‘Vesti La Giubba: A Clown is a Man’

The art show by SlaughterDK stunned Union City

SlaughterDK, an up-and-coming North Hudson artist also known as Kevin Diaz, returned to Greenhive Atelier for another solo exhibition. Born in North Bergen, raised in Guttenberg, and now with his own studio space in Union City, Diaz held another art show at Greenhive at 102 45th Street.

The pop-up art show took place on June 17 and 18, entitled “Vesti La Giubba: A Clown is a Man.” The multimedia art display is inspired by the opera entitled “Pagliacci.”

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“’Vesti La Giubba’ is a presentation inspired by ‘Pagliacci,’ an Italian opera that originates the sad-clown paradox,” Diaz said. “Clowns wear a painted face to entertain, and similarly, we as humans have to put on a certain face or ‘costume’ to hide our true emotions for the greater good of the audience.”

The clown theme ties in with SlaughterDK’s persona. And the art show also touches on mental health awareness, an important topic in today’s climate and during LGBTQ+ Pride Month.

‘”This presentation was a mix of new and old work that’s meant to bring awareness to mental health in the LGBTQ+ community. A lot of times, us as gay/queer people grow up hiding from ourselves, angry or resentful that we get treated differently. My art and my clown exemplify the mask most members of the LGBTQ+ community live with in their early life, and the one I wore for 18 years.”

Many of SlaughterDK’s newest abstract pieces were on display, intriguing attendees.

On display was dozens of new pieces. Works of art straight from the mind of SlaughterDK adorned the walls of Greenhive. The artist was present to show off the works, dressed to the nines as killer clown.

Many new works by SlaughterDK hung in Greenhive amid old works, creating a perfect blend for the composition of the show.

SlaughterDK also collaborated with Cielo Mystic Metaphysical and Crystal Shop at 321 48th Street in Union City. Together, they created a signature scent for the show.

The first 25 people to attend the show got free samples of the special fragrance.

Meanwhile, “Pagliacci” played on a project on the wall of the gallery. The screening of the opera the exhibit was inspired by tied a nice ribbon around the art show, brining everything together.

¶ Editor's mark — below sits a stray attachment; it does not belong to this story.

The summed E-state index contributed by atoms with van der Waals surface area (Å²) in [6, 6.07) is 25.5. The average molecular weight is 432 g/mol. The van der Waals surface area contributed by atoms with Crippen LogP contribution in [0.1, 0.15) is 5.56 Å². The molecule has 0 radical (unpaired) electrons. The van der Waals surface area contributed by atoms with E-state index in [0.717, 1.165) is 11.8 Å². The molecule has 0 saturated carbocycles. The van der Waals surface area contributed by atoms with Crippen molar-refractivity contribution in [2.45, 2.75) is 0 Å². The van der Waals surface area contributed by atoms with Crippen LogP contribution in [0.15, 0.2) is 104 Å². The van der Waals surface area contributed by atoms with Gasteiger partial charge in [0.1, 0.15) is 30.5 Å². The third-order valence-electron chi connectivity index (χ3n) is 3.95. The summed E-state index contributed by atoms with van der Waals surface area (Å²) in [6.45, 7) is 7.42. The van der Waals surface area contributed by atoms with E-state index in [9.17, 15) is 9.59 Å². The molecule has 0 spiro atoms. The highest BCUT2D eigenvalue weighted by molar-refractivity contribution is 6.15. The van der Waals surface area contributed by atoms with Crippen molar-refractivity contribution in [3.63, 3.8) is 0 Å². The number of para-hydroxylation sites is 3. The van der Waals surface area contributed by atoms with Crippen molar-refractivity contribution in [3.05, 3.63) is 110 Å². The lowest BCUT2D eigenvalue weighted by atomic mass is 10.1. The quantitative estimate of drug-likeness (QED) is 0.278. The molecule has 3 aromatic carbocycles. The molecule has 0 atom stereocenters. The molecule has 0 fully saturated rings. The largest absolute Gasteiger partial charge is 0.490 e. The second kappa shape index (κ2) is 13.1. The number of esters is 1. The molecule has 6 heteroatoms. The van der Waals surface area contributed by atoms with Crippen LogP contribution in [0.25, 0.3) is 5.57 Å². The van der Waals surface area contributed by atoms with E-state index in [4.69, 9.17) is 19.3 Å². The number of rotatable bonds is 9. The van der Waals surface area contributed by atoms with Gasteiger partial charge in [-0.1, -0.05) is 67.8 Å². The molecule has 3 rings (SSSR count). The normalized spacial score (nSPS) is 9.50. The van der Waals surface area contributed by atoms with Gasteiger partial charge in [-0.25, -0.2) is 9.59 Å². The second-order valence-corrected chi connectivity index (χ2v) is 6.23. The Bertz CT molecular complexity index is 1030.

Clowns, particularly sad or killer clowns, are a common motif in SlaughterDK’s work.

 

All art was for sale, and donations at the door were accepted. According to Diaz, a portion of the proceeds from all sales will be donated to The Trevor Project, a foundation geared towards providing mental health resources to the LGBTQ+ community. 

“Ten percent of all sales will be donated to the Trevor Project,” Diaz said.

While all the art was on sale, a number of prints were as well.

Being a member of the LGBTQ+ community himself, Diaz said it was important for him to do something during Pride Month this June. 

“This topic is super important to me during Pride Month, and I think we shouldn’t be afraid to open the dialogue of mental heath with each other,” Diaz said. “Check on your friends. Tell people you love them. And let people live.”

Part of SlaughterDK’s art is being a clown, and a sad and killer clown at that.

For more information on SlaughterDK, go to slaughterdkart.com or his instagram at @slaughterdkart. 

SlaughterDK is happy to have the support of his father, who made an appearance at the June 17 show.

For updates on this and other stories, check www.hudsonreporter.com and follow us on Twitter @hudson_reporter. Daniel Israel can be reached at disrael@hudsonreporter.com. 

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